Egypt Coptic priest shot dead in IS-claimed Sinai attack
An Egyptian Coptic priest was on Thursday shot dead in the Sinai Peninsula where authorities are battling a jihadist insurgency, officials said, in an attack claimed by the Islamic State group.
Raphael Moussa, 46, died instantly when a man shot him in the head as he was standing next to his car in El-Arish, the capital of North Sinai, said Boulos Halim, a church spokesman.
The Islamic State group’s Egypt branch claimed responsibility for the murder in a statement posted on social media, accusing him of “combating Islam”.
Moussa had earlier left a church where he attended mass, Halim said.
The interior ministry said the priest was gunned down after having gone to an area of El-Arish with mechanics to have his car repaired.
The IS affiliate in restive Sinai has waged an insurgency that has killed hundreds of policemen and soldiers.
It has kept up the attacks, mostly roadside bombings and ambushes, despite a massive military campaign to uproot jihadists from the peninsula bordering Israel and the Palestinian Gaza Strip.
Moussa was not the first priest killed in Arish.
Mina Aboud, a fellow priest, was shot dead on July 6, 2013, three days after the military toppled Egypt’s Islamist president Mohamed Morsi, unleashing clashes and a crackdown on his supporters.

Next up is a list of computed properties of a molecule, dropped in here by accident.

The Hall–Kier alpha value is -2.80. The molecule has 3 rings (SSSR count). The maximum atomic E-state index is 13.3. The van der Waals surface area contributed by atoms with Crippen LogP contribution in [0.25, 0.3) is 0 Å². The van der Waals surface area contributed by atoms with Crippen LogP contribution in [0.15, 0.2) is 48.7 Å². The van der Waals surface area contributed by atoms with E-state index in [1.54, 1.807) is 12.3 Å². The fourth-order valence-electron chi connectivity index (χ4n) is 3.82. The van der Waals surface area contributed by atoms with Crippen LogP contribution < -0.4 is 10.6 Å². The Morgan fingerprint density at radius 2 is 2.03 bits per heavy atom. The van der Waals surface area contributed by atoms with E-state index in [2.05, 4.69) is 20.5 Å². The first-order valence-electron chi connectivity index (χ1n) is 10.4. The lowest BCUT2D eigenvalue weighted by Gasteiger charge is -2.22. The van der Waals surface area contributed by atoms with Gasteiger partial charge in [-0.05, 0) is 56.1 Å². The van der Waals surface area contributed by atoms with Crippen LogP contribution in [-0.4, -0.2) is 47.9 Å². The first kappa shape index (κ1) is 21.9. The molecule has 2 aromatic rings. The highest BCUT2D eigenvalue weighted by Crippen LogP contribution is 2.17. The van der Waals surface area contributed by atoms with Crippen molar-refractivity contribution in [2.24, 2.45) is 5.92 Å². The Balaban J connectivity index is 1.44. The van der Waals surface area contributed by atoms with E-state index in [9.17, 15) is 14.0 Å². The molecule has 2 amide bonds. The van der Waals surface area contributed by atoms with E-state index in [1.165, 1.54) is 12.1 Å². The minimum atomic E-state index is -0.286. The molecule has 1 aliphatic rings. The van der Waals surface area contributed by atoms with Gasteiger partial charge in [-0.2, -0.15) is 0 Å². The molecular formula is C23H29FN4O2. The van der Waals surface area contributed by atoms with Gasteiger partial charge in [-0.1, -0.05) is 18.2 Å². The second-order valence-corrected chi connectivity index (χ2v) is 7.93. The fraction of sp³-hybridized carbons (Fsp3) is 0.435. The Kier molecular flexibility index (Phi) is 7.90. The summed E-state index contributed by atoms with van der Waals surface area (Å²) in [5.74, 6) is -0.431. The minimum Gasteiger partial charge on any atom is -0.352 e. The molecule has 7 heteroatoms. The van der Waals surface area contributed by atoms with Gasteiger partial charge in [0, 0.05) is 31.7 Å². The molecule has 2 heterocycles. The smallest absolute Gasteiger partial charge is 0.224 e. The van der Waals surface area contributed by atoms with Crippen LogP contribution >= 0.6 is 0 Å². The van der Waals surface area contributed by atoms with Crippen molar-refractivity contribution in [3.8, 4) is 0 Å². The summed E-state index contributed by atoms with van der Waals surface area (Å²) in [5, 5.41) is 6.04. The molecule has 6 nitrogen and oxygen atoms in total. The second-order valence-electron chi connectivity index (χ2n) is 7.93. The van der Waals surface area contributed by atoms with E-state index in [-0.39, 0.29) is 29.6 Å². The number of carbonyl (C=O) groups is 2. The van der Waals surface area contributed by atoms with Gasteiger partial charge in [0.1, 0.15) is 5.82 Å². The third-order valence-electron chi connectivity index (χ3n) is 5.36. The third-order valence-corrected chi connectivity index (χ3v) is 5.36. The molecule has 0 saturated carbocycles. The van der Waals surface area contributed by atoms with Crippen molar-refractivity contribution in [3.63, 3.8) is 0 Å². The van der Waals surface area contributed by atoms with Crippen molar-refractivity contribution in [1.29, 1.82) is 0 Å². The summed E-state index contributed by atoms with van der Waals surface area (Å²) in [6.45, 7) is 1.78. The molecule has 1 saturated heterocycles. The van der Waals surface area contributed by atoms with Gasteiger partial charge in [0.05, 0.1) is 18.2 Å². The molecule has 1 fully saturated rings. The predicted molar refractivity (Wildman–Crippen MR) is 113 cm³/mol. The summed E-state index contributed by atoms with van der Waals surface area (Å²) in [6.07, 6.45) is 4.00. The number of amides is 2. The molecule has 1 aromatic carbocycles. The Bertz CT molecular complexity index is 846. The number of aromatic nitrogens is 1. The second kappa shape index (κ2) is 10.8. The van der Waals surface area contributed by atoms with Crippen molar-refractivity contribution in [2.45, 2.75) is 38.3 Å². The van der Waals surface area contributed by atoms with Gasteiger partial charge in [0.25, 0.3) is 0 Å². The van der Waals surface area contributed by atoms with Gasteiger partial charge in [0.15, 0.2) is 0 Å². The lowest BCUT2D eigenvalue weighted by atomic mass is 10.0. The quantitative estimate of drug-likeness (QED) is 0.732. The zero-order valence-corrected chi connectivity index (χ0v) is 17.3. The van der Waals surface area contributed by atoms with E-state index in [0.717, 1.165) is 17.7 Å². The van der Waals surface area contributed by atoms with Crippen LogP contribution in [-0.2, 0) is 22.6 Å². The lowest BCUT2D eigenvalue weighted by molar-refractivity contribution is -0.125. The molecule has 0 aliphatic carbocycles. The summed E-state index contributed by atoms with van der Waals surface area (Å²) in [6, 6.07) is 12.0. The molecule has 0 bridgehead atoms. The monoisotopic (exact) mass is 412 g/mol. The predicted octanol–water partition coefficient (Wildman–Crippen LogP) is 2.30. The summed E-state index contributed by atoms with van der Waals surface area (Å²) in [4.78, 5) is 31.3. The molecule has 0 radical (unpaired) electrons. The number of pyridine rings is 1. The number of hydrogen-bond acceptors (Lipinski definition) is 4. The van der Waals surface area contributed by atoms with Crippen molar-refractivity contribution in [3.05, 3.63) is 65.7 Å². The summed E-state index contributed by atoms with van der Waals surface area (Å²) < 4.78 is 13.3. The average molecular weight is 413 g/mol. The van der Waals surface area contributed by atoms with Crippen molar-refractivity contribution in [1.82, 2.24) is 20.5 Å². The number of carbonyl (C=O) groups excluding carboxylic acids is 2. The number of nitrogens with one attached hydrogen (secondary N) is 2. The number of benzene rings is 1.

Pro-Islamists attacked and torched dozens of churches and Christian properties a month later, after police killed hundreds of Morsi supporters in Cairo clashes.
They accused the Coptic minority of supporting the overthrow of Morsi, whom the army deposed after millions of Egyptians rallied to demand his resignation.
Leading Muslim clerics, as well as the opposition and the Coptic Orthodox Church, supported his overthrow after a year of divisive rule.
Apart from Christians and security forces, Jihadists in Sinai have also targeted Muslims they accuse of working with the government.
They have likewise attacked foreign tourists and beheaded a Croatian oil worker after abducting him near Cairo.
IS claimed responsibility for last October’s bombing of a Russian airliner carrying holidaymakers from a resort in southern Sinai, killing all 224 people on board.
“The whole situation in El-Arish and North Sinai is under threat,” said Halim. “Many people (Christians) have left.”
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